The MLC flash memory may be a 2-bit MLC flash memory. Here, the ith LSB parity page may be generated by performing an exclusive OR (XOR) operation on the first through xth LSB pages. Also, in the recovering of the jth LSB page, an XOR operation may be performed on the ith LSB parity page and the LSB pages, except for the jth LSB page, from among the first through xth LSB pages.

The MLC flash memory may be an n-bit MLC flash memory (n being a natural number of 3 or more). Here, the ith LSB page group may include sub-LSB page groups comprising at least two LSB pages from among the first through xth LSB pages, the number of sub-LSB page groups corresponding to n.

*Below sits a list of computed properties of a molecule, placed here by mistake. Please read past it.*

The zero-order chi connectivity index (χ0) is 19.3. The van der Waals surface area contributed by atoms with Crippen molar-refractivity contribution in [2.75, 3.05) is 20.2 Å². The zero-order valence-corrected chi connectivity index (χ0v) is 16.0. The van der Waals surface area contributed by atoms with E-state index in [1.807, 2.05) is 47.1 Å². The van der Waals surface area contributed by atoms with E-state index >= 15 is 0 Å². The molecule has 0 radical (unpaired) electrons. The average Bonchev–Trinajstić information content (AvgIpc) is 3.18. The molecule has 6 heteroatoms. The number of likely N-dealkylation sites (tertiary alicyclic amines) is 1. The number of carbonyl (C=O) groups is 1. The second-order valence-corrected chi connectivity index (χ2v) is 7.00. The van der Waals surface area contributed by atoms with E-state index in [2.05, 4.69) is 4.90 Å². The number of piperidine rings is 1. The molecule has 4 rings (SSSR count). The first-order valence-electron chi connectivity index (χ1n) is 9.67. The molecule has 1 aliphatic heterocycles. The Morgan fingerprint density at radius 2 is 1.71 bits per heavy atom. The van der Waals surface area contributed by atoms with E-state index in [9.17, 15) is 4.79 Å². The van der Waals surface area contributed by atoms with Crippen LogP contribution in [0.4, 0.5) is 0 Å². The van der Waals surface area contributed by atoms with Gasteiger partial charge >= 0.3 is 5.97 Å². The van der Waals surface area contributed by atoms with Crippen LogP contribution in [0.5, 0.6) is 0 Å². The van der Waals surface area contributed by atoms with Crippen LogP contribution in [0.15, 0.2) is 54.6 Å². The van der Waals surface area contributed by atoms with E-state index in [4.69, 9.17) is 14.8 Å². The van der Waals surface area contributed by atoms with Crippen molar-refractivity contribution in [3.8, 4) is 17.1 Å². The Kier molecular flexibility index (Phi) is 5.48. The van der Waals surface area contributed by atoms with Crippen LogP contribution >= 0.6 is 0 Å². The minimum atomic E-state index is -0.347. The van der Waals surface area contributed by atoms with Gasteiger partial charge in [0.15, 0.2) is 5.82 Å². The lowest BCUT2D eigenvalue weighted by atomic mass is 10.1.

In addition, the ith LSB parity page may be generated for each sub-LSB page group.

The ith LSB parity page may be generated by performing an XOR operation on the LSB pages included in correspondence to the sub LSB page groups. In the recovering of the jth LSB page, an XOR operation may be performed on the corresponding ith LSB parity page and the LSB pages, the ith LSB parity page corresponding to the sub-LSB page groups including the jth LSB page and the LSB pages excluding the jth LSB page from among the LSB pages in the sub-LSB page group comprising the jth LSB page.

The MLC flash memory may be a NAND flash memory.